Funny, my seat of the pants feeling is that the recovery is well on its way. My company is having a heck of a time filling positions this year, something that was not a problem several years ago. Some of the open positions are because of retirements, but many are because people are leaving for other jobs, an opportunity that did not exist a while back. My take is that it depends on who your friends and neighbors are, and what they do for a living. I’m certainly seem seeing more shiny new cars in the parking lot.

  5. Demetrius
    Posted December 5, 2015 at 4:34 am | Permalink

    But … these numbers still show that the “official” poverty rate is 3 points higher than the initial period … so nearly a DECADE later, the trend is still going in the wrong direction.

    I would also like to know if/how changes in how “poverty” is measured occurred over that timeframe. I think it would also be relevant to compare these numbers against how many people/families dropped out of “poverty” (often ever-so-slightly) because they became eligible for TANF, Obamacare, etc., rather than becoming legitimately better off.

    My sense is that, for many people living in Ann Arbor or other bubble communities, things seem to be getting much better … but a quick drive to Jackson, Flint, or Monroe, etc., would demonstrate that more people than ever are struggling. Add in the the explosion of high-interest “payday” loan outfits and “rent-to-own” furniture/appliance shops, and the snowballing student loan crisis, and many people have simply given up on the opportunity to achieve anything approaching a “middle class” lifestyle.

    In short, my personal experience makes me distrust these kinds of numbers … much the way “official” numbers show the unemployment rate dropping steadily, even though that figure doesn’t take into account the rising numbers of people who have retired, become “disabled,” been forced to accept seasonal, part-time, or low-wage employment, or simply dropped out of the labor force entirely – often couch-surfing with friends or family.

  6. City watch
    Posted December 5, 2015 at 7:30 am | Permalink

    The poverty rate is still above 15% (which is shameful in my opinion) and we should stop patting ourselves on the back, especially in the Washtenaw County bubble. When these sorts of numbers are said to be improving nationally, critics are quick to point out, as Demetrius does above, that many people are excluded from the stistical computation for various reasons. The same is true in Michigan.

  7. Posted December 5, 2015 at 10:12 am | Permalink

    My intention in posting this wasn’t to say, “There’s no problem in Michigan.” There is…. It just pisses me off that I almost shared the MLive article at face value, demanding the we start recall procedures against Snyder. It’s unconscionable, I think, for them to print sometime about he statewide poverty rate “soaring” when it’s, in fact, dropping. And I’m mad at myself for coming within a minute of sharing it. Again, this isn’t to say Snyder is doing a good job with he economy. Wages are dropping across the state as a result of right-to-work and other right wing initiatives. I just don’t think we need to have the right fight, based on good data.

  8. Murph
    Posted December 5, 2015 at 11:21 am | Permalink

    All the further questions mentioned are good ones — and they’re the reason that bad data reporting irritates me so much: the misleading clickbait obscures our ability to have those conversations, rather than supporting them. So posts like mine, and this one, have to dig out from underneath the misunderstanding just to get to the baseline point that we can start having those discussions.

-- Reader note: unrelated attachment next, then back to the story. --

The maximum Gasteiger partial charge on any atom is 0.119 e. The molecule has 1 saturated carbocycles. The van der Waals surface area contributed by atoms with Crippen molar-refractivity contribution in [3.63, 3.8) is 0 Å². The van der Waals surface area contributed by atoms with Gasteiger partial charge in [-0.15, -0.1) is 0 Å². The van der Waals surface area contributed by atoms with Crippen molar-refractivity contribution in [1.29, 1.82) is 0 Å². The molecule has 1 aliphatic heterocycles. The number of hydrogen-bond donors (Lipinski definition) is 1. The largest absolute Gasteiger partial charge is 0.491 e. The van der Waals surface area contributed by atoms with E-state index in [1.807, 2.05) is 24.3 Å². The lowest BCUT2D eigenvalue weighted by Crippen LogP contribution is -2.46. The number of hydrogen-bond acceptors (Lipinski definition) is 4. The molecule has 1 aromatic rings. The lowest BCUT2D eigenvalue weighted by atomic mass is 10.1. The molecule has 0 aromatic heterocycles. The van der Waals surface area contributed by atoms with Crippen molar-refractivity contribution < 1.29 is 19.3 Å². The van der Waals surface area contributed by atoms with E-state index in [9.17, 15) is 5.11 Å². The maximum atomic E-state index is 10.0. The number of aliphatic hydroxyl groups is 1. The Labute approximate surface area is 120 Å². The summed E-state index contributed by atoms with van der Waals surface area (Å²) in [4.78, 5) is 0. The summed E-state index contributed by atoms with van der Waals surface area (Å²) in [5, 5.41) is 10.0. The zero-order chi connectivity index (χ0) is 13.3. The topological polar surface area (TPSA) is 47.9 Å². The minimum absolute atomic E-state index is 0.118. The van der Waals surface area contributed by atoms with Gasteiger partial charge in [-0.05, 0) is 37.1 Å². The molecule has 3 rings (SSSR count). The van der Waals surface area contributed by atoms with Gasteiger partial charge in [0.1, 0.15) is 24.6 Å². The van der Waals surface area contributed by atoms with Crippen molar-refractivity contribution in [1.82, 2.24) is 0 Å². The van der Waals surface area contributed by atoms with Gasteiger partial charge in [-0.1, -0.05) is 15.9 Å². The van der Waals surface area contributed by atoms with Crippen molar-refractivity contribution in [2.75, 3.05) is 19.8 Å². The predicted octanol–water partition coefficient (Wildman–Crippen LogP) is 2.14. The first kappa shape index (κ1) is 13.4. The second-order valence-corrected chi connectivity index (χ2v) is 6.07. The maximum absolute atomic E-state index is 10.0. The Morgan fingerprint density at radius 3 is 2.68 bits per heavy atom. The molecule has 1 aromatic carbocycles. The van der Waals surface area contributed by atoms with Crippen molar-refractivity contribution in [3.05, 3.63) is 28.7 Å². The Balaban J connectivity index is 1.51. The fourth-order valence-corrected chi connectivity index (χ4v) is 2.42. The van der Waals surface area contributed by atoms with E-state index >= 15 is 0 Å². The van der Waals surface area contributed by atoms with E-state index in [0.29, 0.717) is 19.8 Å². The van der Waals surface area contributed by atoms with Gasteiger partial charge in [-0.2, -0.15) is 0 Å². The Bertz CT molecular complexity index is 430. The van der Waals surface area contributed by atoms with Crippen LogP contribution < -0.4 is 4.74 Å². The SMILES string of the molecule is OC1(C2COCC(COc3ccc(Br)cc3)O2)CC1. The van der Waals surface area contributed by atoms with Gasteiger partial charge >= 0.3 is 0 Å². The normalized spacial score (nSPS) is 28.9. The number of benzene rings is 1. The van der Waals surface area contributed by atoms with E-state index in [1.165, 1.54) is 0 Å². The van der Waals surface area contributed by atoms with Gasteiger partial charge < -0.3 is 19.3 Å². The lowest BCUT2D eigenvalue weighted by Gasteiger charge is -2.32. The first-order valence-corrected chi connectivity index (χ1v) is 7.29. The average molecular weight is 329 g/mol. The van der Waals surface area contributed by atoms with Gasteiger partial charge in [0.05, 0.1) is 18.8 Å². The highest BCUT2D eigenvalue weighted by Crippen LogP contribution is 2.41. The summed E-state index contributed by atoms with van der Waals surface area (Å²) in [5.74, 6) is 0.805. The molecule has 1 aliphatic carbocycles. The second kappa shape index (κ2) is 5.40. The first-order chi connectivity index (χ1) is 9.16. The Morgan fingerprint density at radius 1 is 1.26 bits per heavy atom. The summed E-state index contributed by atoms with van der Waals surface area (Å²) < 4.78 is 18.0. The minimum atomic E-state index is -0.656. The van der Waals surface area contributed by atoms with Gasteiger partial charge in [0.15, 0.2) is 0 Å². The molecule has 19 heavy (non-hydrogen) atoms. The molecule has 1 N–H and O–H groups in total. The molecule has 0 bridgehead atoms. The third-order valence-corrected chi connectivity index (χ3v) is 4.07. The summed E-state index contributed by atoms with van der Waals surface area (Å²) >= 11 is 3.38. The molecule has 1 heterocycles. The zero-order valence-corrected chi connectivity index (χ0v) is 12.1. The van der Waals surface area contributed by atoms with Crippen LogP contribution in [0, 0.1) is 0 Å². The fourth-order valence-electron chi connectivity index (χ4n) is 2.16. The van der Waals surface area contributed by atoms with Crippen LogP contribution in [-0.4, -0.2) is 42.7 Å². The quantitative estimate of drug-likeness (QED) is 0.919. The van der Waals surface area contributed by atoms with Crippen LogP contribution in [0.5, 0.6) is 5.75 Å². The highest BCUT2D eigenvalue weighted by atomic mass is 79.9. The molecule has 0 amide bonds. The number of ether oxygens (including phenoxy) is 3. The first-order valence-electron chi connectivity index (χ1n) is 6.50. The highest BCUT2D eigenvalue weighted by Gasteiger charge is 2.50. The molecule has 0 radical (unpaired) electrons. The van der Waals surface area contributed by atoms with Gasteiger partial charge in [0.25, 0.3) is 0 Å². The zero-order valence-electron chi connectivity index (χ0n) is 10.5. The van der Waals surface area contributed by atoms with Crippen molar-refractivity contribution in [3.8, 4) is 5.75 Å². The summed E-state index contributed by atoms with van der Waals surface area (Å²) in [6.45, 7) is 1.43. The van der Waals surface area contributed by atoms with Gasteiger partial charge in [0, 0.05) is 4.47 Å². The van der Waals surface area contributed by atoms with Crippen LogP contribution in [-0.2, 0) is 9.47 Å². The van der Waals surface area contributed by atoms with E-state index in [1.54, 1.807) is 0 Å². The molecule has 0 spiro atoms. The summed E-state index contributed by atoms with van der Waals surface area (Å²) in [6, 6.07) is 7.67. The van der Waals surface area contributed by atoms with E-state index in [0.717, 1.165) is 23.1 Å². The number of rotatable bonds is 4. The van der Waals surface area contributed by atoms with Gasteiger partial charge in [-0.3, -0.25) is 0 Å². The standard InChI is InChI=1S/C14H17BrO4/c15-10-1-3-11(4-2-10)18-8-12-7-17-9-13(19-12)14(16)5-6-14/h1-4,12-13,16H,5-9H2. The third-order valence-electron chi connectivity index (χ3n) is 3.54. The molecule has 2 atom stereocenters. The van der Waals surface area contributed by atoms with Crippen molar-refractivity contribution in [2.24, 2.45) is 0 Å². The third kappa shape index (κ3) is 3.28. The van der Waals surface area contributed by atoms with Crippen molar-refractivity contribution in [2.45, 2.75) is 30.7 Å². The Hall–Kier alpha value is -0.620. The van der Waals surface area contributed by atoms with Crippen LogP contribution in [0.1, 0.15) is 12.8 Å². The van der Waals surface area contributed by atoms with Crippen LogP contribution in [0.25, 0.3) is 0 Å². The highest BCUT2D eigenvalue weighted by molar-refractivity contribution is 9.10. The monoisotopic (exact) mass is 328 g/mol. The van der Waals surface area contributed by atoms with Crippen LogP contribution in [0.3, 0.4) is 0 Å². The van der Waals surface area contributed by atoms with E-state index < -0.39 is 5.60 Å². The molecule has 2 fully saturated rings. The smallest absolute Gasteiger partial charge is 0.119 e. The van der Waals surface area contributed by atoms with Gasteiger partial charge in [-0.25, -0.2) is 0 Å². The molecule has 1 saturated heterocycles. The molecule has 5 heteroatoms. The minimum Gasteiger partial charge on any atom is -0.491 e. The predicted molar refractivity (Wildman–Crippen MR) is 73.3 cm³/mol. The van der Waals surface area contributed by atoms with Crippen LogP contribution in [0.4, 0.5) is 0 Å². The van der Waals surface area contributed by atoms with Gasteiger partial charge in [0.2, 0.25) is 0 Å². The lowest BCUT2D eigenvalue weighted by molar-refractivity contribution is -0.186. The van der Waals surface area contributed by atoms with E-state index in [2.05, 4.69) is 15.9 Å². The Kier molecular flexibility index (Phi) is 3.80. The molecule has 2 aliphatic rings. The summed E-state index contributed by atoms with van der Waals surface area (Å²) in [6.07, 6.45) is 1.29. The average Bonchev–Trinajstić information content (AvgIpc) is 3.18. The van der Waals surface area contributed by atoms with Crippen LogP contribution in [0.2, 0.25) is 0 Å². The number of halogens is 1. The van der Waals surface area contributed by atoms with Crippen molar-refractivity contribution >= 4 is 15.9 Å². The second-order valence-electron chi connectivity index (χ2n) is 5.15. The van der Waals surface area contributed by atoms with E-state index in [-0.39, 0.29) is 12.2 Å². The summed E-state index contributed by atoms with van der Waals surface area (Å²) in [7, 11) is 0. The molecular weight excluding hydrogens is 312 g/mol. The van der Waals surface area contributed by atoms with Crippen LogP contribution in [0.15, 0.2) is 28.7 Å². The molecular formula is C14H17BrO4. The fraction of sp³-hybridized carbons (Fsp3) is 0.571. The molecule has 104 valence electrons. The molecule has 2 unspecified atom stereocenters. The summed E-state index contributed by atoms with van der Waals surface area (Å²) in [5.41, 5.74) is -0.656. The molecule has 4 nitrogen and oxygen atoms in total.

9. Anonymous
    Posted December 5, 2015 at 2:24 pm | Permalink

    Did MLive edit their story based on these posts?

  10. Anonymous
    Posted December 5, 2015 at 4:30 pm | Permalink

    As of right now, the MLive article has 1,048 comments, so it’s a success in their eyes.

  11. charlieRomeo
    Posted December 6, 2015 at 9:32 pm | Permalink

    To paraphrase Mark Twain: there are lies, there are damn lies, then there is statistics.

  12. Peter Larson
    Posted December 6, 2015 at 11:28 pm | Permalink

    EOS is going to chime in about the world being 4,000 years old.

  13. biscodo
    Posted December 21, 2015 at 9:02 pm | Permalink

    Sort of related, but not (to poverty, that is)… Jcp2 mentioned a seat-of-the-pants feeling that recovery was happening, and part of that evidenced by difficulty in filling positions. I agree that recovery is happening, but slowly (almost glacially) but is really happening. “Recovery” has many faces, but to the point Jcp2 mentions about hiring – and my perspective comes from the engineering and manufacturing side of things:
    — After… oh, say, 2011, big manufacturers started making capital investments again on 3-5 year timelines, seeing that things were improving and they needed to be ready to have new stuff to sell . Making cars and whatnot is a 5 year process – from product design, to suppliers, to equipment design, to manufacturing execution. On the B2B side, it’s been happening for a good long while. Slow and cautious, but clearly a recovery.
    – There’s been a huge brain drain in MI from the 2008 crisis. It’s REALLY hard to find even halfway decent people these days (ask any technical recruiter). The people who still have jobs and are content are staying put and not taking any risks (so can’t be convinced away), the people that lost jobs and couldn’t find them in 2010 have left the state and aren’t coming back, and out-of-state candidates can’t be convinced to move to MI (“why would I do that? you saw what happened in 2008. you gotta be crazy to move to MI.”)

  14. biscodo
    Posted December 21, 2015 at 9:08 pm | Permalink

    Oh, and @Murph: thank you for using a fixed-width font in your table of 1-year ACS data. Seriously. It’s incredibly soothing on the eyes for the columns to line up.

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  1. […] 2, 12:30pm 12/5/15: lots of traffic to this post–welcome! You should also check out the comment thread on’s discussion of this post; his readers offer a lot of good thoughts on what good reporting of these data *could* look like, […]